Standard Article

Tungsten Proteins

  1. Michael W. W. Adams1,
  2. Roopali Roy2

Published Online: 15 DEC 2011

DOI: 10.1002/9781119951438.eibc0234

Encyclopedia of Inorganic and Bioinorganic Chemistry

Encyclopedia of Inorganic and Bioinorganic Chemistry

How to Cite

Adams, M. W. W. and Roy, R. 2011. Tungsten Proteins. Encyclopedia of Inorganic and Bioinorganic Chemistry. .

Author Information

  1. 1

    University of Georgia, Athens, GA, USA

  2. 2

    Harvard Medical School, Boston, MA, USA

Publication History

  1. Published Online: 15 DEC 2011

Abstract

Tungsten (W, atomic number 74) and molybdenum (Mo, atomic number 42) are very similar metals chemically, and are equally abundant elements on this planet. Molybdenum has been known for decades to play an essential role in biology, and molybdenum-containing enzymes are ubiquitous in both prokaryotes and eukaryotes. In contrast, tungsten appears to play a much more limited role in biological systems, and one that was established relatively recently. So far, tungsten-containing enzymes have been found only in prokaryotes. The best-characterized organisms with regard to their metabolism of tungsten are certain species of anaerobic archaea that grow at extreme temperatures (the hyperthermophiles) or produce methane gas (the methanogens), and anaerobic bacteria that produce acetate (the acetogens) or utilize acetylene. Of these, only the hyperthermophilic archaea appear to be obligately tungsten-dependent. That is, they do not synthesize molybdenum-containing homologs of key tungstoenzymes when grown on molybdenum rather than tungsten. Three fundamentally different types of tungstoenzyme have been characterized so far. The best characterized is the Aldehyde ferredoxin oxidoreductase (AOR) family, represented by aldehyde ferredoxin oxidoreductase. Hyperthermophilic archaea such as Pyrococcus furiosus contain at least four members of the AOR family of tungstoenzymes. These appear to play key roles in the metabolism of sugar and peptides. The second family, termed F(M)DH, contains two types of tungstoenzyme, formate dehydrogenase and formyl methanofuran dehydrogenase. These are involved in CO2 metabolism in acetogens and methanogens, respectively. The F(M)DH members are much more complex enzymes than the AOR family and show no amino acid sequence similarity to them. The third family is represented by the enzyme acetylene hydratase (AH). It catalyzes the hydration of acetylene and is found in acetylene-utilizing bacteria. Members of the AOR and F(M)DH family catalyze redox reactions of very low potential (≤−420 mV), in which tungsten undergoes a two-electron redox reaction [W(IV) to W(VI)]. Crystal structures are available for two members of the AOR family and reveal that each subunit of the proteins contains a single W atom coordinated to two organic pterin molecules, which are bridged by a magnesium ion. An iron–sulfur cluster is situated near the W atom and is thought to be involved in electron transfer to it. The geochemical, ecological, and biochemical basis for tungsten- rather than molybdenum-dependent organisms is discussed.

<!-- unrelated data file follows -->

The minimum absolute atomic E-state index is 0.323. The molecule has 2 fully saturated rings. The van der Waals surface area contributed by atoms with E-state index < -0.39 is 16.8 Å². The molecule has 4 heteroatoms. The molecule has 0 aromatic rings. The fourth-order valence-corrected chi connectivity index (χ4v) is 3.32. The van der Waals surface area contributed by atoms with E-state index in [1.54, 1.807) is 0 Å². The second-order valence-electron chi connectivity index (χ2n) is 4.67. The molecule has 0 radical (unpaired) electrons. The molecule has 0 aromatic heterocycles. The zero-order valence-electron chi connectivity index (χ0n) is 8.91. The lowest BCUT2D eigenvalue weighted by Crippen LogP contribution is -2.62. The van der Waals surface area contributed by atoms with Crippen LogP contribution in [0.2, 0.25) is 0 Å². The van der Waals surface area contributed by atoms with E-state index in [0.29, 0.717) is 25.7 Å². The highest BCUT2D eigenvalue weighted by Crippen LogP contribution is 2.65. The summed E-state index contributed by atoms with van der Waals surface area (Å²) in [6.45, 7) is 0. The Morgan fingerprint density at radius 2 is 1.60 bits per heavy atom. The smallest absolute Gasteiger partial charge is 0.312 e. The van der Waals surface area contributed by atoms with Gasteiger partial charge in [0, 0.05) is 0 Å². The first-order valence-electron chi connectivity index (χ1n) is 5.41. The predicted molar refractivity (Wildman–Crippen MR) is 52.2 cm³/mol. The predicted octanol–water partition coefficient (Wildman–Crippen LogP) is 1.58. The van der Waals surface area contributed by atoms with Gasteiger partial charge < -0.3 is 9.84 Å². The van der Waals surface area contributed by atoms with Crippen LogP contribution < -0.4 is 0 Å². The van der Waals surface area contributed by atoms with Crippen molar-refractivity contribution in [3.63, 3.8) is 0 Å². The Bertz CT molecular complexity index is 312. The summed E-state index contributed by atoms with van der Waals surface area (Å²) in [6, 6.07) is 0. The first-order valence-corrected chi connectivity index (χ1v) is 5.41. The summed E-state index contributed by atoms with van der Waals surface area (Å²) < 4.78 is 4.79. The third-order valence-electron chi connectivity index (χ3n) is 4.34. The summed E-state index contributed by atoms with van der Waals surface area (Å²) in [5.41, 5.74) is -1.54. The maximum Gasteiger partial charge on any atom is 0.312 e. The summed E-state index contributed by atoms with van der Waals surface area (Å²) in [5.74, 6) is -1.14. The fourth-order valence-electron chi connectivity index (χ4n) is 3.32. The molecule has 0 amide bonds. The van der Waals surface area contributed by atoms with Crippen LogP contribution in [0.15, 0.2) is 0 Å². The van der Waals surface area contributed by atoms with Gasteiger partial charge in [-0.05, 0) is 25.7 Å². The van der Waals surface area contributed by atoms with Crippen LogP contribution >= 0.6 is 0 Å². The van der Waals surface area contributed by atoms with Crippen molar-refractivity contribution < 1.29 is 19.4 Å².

Keywords:

  • pterin;
  • archaea;
  • hyperthermophiles;
  • pyrococcus;
  • acetogen;
  • methanogen;
  • aldehyde;
  • oxidoreductase;
  • dehydrogenase;
  • ferredoxin